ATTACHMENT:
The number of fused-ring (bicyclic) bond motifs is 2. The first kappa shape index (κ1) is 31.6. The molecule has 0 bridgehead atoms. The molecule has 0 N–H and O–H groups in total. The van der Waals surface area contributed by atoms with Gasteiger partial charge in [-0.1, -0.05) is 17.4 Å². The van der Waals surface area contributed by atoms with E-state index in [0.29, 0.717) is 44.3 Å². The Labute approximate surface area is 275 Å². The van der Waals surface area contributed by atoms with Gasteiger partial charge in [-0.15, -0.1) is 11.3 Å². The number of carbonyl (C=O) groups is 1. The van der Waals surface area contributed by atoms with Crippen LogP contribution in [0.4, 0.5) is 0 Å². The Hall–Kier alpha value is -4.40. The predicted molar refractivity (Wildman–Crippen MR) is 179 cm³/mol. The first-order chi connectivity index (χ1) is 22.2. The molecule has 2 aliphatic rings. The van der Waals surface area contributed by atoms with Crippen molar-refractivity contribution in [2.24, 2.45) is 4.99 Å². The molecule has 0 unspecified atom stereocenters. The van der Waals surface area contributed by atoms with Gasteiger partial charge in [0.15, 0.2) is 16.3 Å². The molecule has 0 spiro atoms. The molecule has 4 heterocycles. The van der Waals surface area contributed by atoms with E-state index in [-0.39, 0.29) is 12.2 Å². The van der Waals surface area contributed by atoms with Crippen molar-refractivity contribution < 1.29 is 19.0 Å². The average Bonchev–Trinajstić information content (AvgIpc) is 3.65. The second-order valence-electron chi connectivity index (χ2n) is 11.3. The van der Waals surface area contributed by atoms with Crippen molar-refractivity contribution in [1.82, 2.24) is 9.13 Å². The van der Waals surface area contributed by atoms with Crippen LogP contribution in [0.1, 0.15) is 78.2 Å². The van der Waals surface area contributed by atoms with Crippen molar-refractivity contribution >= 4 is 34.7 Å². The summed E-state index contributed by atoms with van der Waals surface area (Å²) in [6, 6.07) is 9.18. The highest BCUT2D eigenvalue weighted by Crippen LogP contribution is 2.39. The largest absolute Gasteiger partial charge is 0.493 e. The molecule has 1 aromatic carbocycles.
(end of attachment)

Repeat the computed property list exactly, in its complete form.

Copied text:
The number of fused-ring (bicyclic) bond motifs is 2. The first kappa shape index (κ1) is 31.6. The molecule has 0 bridgehead atoms. The molecule has 0 N–H and O–H groups in total. The van der Waals surface area contributed by atoms with Gasteiger partial charge in [-0.1, -0.05) is 17.4 Å². The van der Waals surface area contributed by atoms with E-state index in [0.29, 0.717) is 44.3 Å². The Labute approximate surface area is 275 Å². The van der Waals surface area contributed by atoms with Gasteiger partial charge in [-0.15, -0.1) is 11.3 Å². The number of carbonyl (C=O) groups is 1. The van der Waals surface area contributed by atoms with Crippen LogP contribution in [0.4, 0.5) is 0 Å². The Hall–Kier alpha value is -4.40. The predicted molar refractivity (Wildman–Crippen MR) is 179 cm³/mol. The first-order chi connectivity index (χ1) is 22.2. The molecule has 2 aliphatic rings. The van der Waals surface area contributed by atoms with Crippen molar-refractivity contribution in [2.24, 2.45) is 4.99 Å². The molecule has 0 unspecified atom stereocenters. The van der Waals surface area contributed by atoms with Gasteiger partial charge in [0.15, 0.2) is 16.3 Å². The molecule has 0 spiro atoms. The molecule has 4 heterocycles. The van der Waals surface area contributed by atoms with E-state index in [-0.39, 0.29) is 12.2 Å². The van der Waals surface area contributed by atoms with Crippen molar-refractivity contribution < 1.29 is 19.0 Å². The average Bonchev–Trinajstić information content (AvgIpc) is 3.65. The second-order valence-electron chi connectivity index (χ2n) is 11.3. The van der Waals surface area contributed by atoms with Crippen molar-refractivity contribution in [1.82, 2.24) is 9.13 Å². The van der Waals surface area contributed by atoms with Crippen LogP contribution in [0.1, 0.15) is 78.2 Å². The van der Waals surface area contributed by atoms with Crippen molar-refractivity contribution >= 4 is 34.7 Å². The summed E-state index contributed by atoms with van der Waals surface area (Å²) in [6, 6.07) is 9.18. The highest BCUT2D eigenvalue weighted by Crippen LogP contribution is 2.39. The largest absolute Gasteiger partial charge is 0.493 e. The molecule has 1 aromatic carbocycles.